How have the cost and availability of consumer credit cards (including with respect to non-prime borrowers), the use of risk-based pricing for consumer credit cards, and consumer credit card product innovation changed since the Bureau reported on the credit card market in 2015? What has driven those changes—or, if there has been little change, the stability in those metrics? How are consumers with lower credit scores faring in the market? Has the impact of the CARD Act on these factors changed over the past two years?

(e) Deferred Interest Products

The Bureau's prior Review found that deferred interest products, while popular, can pose risks to consumers. How have market trends and issuer practices evolved since the Bureau's prior Review? What areas of risk still remain for consumers? What, if anything, should be done to address these risks?

(f) Subprime Specialist Products

The Bureau's prior Review examined the practices and metrics of certain “subprime specialist” issuers who provide cards to millions of consumers with lower credit scores. These issuers offer products to consumers distinguished by their high cost and their reliance on fees, rather than finance charges, relative to mass market issuers. How does the consumer experience of using these cards compare to the experience of consumers with similar credit profiles when using mass market credit cards?

(g) Third-Party Comparison Sites

Third party comparison sites are Web sites that provide information to consumers about different credit card products in order to facilitate the selection of a product. The Bureau has received indications that some such sites generate significant revenue from issuer payments made in exchange for approved applications, and that in many cases contracts between sites and issuers can influence or explicitly determine which (and how) products and choices are presented to consumers. To what degree do consumers understand the benefits and risks of using third party comparison sites? To what degree do existing standards, practices, and disclosures protect consumers from unfair, deceptive, and abusive acts and practices? Where, if anywhere, do opportunities for improvement exist, and how would any such improvements most appropriately be realized?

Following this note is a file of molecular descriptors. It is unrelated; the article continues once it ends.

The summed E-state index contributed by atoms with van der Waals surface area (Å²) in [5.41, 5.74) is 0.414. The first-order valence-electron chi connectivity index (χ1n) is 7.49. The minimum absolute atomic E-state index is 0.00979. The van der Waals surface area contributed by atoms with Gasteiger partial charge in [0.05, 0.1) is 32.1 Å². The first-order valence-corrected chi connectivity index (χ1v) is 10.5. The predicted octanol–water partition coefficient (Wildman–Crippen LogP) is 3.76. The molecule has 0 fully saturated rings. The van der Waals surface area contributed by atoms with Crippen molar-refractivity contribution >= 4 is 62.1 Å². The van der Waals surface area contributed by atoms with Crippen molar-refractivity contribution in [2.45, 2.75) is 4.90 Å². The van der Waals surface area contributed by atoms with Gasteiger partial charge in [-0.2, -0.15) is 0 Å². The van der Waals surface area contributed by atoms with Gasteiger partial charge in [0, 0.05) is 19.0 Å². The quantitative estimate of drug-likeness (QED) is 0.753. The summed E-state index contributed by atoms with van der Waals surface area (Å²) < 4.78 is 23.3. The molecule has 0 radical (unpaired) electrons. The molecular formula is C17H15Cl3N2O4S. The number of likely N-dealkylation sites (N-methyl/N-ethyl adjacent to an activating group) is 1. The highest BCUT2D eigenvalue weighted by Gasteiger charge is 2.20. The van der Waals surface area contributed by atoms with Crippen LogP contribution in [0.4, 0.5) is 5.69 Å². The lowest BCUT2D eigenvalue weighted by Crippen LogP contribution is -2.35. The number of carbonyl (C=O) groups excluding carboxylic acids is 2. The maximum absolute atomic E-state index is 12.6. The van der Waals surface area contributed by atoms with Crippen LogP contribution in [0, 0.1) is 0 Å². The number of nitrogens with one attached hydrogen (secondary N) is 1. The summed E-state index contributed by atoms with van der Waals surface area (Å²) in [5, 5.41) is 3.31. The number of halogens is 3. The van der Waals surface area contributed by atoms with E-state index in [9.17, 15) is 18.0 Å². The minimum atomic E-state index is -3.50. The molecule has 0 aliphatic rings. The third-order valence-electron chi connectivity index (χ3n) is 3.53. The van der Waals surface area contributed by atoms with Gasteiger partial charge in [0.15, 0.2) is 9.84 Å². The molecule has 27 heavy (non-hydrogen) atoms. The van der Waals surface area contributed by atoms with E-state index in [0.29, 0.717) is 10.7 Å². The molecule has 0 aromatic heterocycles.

(h) Innovation

The Bureau's prior Review noted two major trends in financial innovation which are poised to substantially impact the credit card market. The first was advancements and evolutions in payment security and form factor, including both the widespread adoption of EMV standards and the possibility for wider adoption of mobile payments. The second was the trend toward new consumer lending models potentially competing with credit cards, both indirectly by being marketed as a tool for debt consolidation and more directly at point-of-sale. To what degree, have either of these trends advanced in ways both expected and unexpected over the past two years? Which of these trends appear likely to have the greatest impact on the consumer credit card market in the foreseeable future? What are the benefits and risks to consumers posed by these trends? What other innovations are impacting, or are likely to impact, consumers in the credit card marketplace?

(i) Secured Credit Cards